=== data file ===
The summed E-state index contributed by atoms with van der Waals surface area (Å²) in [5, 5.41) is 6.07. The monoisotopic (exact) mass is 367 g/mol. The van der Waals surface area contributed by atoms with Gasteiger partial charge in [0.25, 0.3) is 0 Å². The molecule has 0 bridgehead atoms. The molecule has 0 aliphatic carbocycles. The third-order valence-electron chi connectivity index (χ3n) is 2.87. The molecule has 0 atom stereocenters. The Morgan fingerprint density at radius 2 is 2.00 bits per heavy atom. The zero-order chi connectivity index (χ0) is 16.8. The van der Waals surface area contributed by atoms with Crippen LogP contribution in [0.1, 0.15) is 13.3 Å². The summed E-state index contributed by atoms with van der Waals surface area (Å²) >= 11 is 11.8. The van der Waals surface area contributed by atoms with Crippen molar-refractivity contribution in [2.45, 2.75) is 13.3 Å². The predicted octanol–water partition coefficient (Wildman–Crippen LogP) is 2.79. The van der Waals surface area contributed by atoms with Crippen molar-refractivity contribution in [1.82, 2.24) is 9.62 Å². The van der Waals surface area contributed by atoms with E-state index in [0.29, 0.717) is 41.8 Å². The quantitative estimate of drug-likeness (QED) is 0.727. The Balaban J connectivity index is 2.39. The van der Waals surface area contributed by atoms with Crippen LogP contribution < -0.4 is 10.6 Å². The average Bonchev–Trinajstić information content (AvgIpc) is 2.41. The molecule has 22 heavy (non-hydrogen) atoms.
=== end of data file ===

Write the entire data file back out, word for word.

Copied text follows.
The summed E-state index contributed by atoms with van der Waals surface area (Å²) in [5, 5.41) is 6.07. The monoisotopic (exact) mass is 367 g/mol. The van der Waals surface area contributed by atoms with Gasteiger partial charge in [0.25, 0.3) is 0 Å². The molecule has 0 bridgehead atoms. The molecule has 0 aliphatic carbocycles. The third-order valence-electron chi connectivity index (χ3n) is 2.87. The molecule has 0 atom stereocenters. The Morgan fingerprint density at radius 2 is 2.00 bits per heavy atom. The zero-order chi connectivity index (χ0) is 16.8. The van der Waals surface area contributed by atoms with Crippen LogP contribution in [0.1, 0.15) is 13.3 Å². The summed E-state index contributed by atoms with van der Waals surface area (Å²) >= 11 is 11.8. The van der Waals surface area contributed by atoms with Crippen molar-refractivity contribution in [2.45, 2.75) is 13.3 Å². The predicted octanol–water partition coefficient (Wildman–Crippen LogP) is 2.79. The van der Waals surface area contributed by atoms with Crippen molar-refractivity contribution in [1.82, 2.24) is 9.62 Å². The van der Waals surface area contributed by atoms with E-state index in [0.29, 0.717) is 41.8 Å². The quantitative estimate of drug-likeness (QED) is 0.727. The Balaban J connectivity index is 2.39. The van der Waals surface area contributed by atoms with Crippen LogP contribution < -0.4 is 10.6 Å². The average Bonchev–Trinajstić information content (AvgIpc) is 2.41. The molecule has 22 heavy (non-hydrogen) atoms.